My talk today will be about Newton’s avowed methodology, and specifically the place of experiment in his conception of science, and how his ideas changed significantly over the course of his career. I also want to look at his actual scientific practice and see how this influenced his views on the nature of the experimental sciences.
In developing a new theory of vision in Ad Vitellionem paralipomena Kepler introduced a new optical concept, pictura, which is an image projected on to a screen by a camera obscura. He distinguished this pictura from an imago, the traditional image of medieval optics that existed only in the imagination. By the 1670s a new theory of optical imagery had been developed, and Kepler's pictura and imago became real and virtual images, two aspects of a unified concept of image. The (...) new concept of image developed out of a synthesis of Kepler's determination of the geometrical location of a pictura as the limit, or focus, of refracted pencils of rays and the triangulation used by a single eye to determine the perceived location of an imago. The distinction between real and imaginary images was largely developed by Gilles Personne de Roberval and the Jesuits Francesco Eschinardi and Claude François Milliet Dechales. (shrink)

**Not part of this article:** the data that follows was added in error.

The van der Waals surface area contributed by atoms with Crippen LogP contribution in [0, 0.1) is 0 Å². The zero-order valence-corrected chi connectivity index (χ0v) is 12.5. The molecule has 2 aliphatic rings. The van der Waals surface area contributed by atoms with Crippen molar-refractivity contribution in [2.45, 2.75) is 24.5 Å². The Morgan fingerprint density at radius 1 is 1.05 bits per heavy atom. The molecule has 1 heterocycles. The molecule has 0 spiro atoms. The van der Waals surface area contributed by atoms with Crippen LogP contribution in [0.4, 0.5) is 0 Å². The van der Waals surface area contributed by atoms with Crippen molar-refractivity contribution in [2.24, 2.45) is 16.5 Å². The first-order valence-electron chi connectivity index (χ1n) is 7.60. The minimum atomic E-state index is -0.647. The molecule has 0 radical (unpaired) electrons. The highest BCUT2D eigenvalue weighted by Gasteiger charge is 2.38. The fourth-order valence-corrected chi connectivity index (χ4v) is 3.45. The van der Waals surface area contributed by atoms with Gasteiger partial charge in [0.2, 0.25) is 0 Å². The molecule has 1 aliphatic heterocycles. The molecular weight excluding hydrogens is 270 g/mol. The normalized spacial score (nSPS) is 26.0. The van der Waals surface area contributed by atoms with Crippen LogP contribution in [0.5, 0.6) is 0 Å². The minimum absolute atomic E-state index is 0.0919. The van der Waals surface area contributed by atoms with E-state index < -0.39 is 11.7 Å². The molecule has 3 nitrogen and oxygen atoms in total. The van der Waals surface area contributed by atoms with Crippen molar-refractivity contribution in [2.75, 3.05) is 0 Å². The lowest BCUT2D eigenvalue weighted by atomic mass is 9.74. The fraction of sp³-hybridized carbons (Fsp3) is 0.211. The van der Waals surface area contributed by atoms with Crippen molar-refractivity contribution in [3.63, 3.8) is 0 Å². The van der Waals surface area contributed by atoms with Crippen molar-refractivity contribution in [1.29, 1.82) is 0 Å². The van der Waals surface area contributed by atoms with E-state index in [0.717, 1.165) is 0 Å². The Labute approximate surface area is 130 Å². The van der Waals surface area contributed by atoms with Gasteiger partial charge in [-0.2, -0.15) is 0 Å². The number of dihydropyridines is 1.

[…] Open the pages of almost any national journal or magazine, and where ten years ago one found only one or another kind of free verse lyric, one now finds well rhymed quatrains, sestinas, villanelles, sonnets, and blank verse dramatic monologues or meditations.1 In a recent issue of the New Criterion, Robert Richman describes this rekindled interest in formal verse among younger poets as a return to the high seriousness, eloquence, and technical fluency that characterized the best achievements of American (...) poetry forty years ago.2 As Mr. Richman numbers me among the younger poets working in form, I ought to be as cheered by these developments as he is. Yet I am anything but cheered. And not because I don’t want to belong to club that would have me as a member, though this may be a part of it; but because I suspect that what Mr. Richman hails as a development may in fact be nothing but a mechanical reaction, and that the new formalists, in rejecting the sins of their experimental fathers may end up merely repeating the sings of their New Critical grandfathers, resuscitating the stodgy, overrefined conventions of the “fifties poem,” conventions which were of course sufficiently narrow and restrictive to provoke rebellion in the first place. Any reform, carried to uncritical extremes by lesser talents who ignore rather than try to assimilate the achievements of their predecessors, will itself require reformation. If James Wright, say, or Robert Bly, produced more than their fair share of imitators, if they even imitate themselves much of the time, they nonetheless have written poems all of us can and ought to learn from. Maybe we have had too much of the “raw” in recent years. But the answer to the raw is not the overcooked. Besides, it’s dangerous to think we have to choose exclusively between free verse and form. The wider the range of styles and forms that we avail ourselves of, the more enriched, more flexible and inclusive our expressive resources will be. It’s as important for those who work in form to be familiar with the experiments and innovatins of the last hundred years as it is for those who work in looser measures to be familiar with traditional verse forms that go back beyond the twentieth century. Alan Shapiro’s most recent book of poems, Happy Hour, was published this year. (shrink)